However, not all smaller companies are created equal. In an uncertain environment, it is even more important to entrust investment in this area to an experienced fund manager who has the proven ability to uncover those able to perform well despite a more difficult outlook. Please see the ‘Fund Reviews’ tab for commentary on some of our favourite funds in this area.

Share prices of smaller companies have experienced varying fortunes over the past decade. During the 2008 financial crisis, smaller companies fell further than their larger counterparts but went on to outperform during the subsequent recovery. Over the long term, we would expect smaller companies to outperform their larger counterparts but with a higher level of volatility and risk.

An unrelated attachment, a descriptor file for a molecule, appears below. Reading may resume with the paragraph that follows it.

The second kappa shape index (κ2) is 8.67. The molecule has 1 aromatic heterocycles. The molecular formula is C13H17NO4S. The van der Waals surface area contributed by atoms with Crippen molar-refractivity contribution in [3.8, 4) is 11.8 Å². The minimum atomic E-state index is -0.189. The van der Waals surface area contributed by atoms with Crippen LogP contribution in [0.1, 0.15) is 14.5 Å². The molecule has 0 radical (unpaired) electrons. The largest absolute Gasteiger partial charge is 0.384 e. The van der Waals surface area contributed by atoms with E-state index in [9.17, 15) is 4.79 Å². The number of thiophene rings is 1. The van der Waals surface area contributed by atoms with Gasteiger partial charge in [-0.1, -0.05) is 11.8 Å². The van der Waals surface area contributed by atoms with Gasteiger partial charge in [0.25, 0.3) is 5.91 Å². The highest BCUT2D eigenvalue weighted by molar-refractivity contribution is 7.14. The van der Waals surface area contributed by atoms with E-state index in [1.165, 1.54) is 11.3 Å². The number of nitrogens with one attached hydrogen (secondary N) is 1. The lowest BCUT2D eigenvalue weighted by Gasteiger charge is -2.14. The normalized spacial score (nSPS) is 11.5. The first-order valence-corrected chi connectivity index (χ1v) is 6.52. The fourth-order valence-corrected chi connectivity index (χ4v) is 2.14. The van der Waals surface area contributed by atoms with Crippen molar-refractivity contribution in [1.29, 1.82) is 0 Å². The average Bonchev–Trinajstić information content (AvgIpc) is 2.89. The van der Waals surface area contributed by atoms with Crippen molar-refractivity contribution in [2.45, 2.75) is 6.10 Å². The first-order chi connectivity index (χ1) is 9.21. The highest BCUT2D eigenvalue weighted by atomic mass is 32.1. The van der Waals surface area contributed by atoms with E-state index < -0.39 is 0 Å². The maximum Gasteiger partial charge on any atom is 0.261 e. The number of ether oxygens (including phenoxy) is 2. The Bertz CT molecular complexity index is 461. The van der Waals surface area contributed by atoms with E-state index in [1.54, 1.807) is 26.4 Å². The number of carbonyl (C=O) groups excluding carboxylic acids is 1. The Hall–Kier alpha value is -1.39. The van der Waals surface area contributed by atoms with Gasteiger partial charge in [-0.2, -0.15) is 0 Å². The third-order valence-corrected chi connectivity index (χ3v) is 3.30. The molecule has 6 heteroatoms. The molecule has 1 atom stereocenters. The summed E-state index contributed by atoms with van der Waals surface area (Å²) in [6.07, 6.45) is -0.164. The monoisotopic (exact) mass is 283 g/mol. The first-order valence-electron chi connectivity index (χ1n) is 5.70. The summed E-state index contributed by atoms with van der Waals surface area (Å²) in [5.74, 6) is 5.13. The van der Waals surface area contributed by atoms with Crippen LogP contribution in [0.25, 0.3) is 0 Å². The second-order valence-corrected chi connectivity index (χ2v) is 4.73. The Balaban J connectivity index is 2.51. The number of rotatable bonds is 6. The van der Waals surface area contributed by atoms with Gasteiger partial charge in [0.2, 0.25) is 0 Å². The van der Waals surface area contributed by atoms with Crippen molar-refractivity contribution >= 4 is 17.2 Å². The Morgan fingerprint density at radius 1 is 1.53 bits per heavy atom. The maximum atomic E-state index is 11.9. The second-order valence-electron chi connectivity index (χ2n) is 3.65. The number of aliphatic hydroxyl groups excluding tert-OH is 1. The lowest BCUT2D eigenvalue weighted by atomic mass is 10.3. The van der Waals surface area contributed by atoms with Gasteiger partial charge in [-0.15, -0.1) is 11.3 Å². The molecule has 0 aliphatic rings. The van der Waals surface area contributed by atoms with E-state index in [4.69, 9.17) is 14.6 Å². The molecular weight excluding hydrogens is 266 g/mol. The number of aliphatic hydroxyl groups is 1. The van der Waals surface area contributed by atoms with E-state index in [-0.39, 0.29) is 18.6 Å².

Performance of smaller companies relative to the wider UK market over five years

This is a relative chart - when the line is rising, smaller companies are outperforming the UK Stock Market, when the line is falling, it is underperforming. Past performance is not a guide to future returns.

Source: Lipper IM to 31/03/17.

Investment notes

Please remember past performance is not a guide to future returns. Where no data is shown, figures are not available. This information is provided to help you choose your own investments, remember they can fall as well as rise in value so you may not get back the original amount invested.

Five year performance

  • IA UK Smaller Companies

    +93.39%

  • FTSE Small Cap

    +97.55%

Data correct as at 31/03/17. Please remember past performance is not a guide to future returns.

Our favourite funds in the sector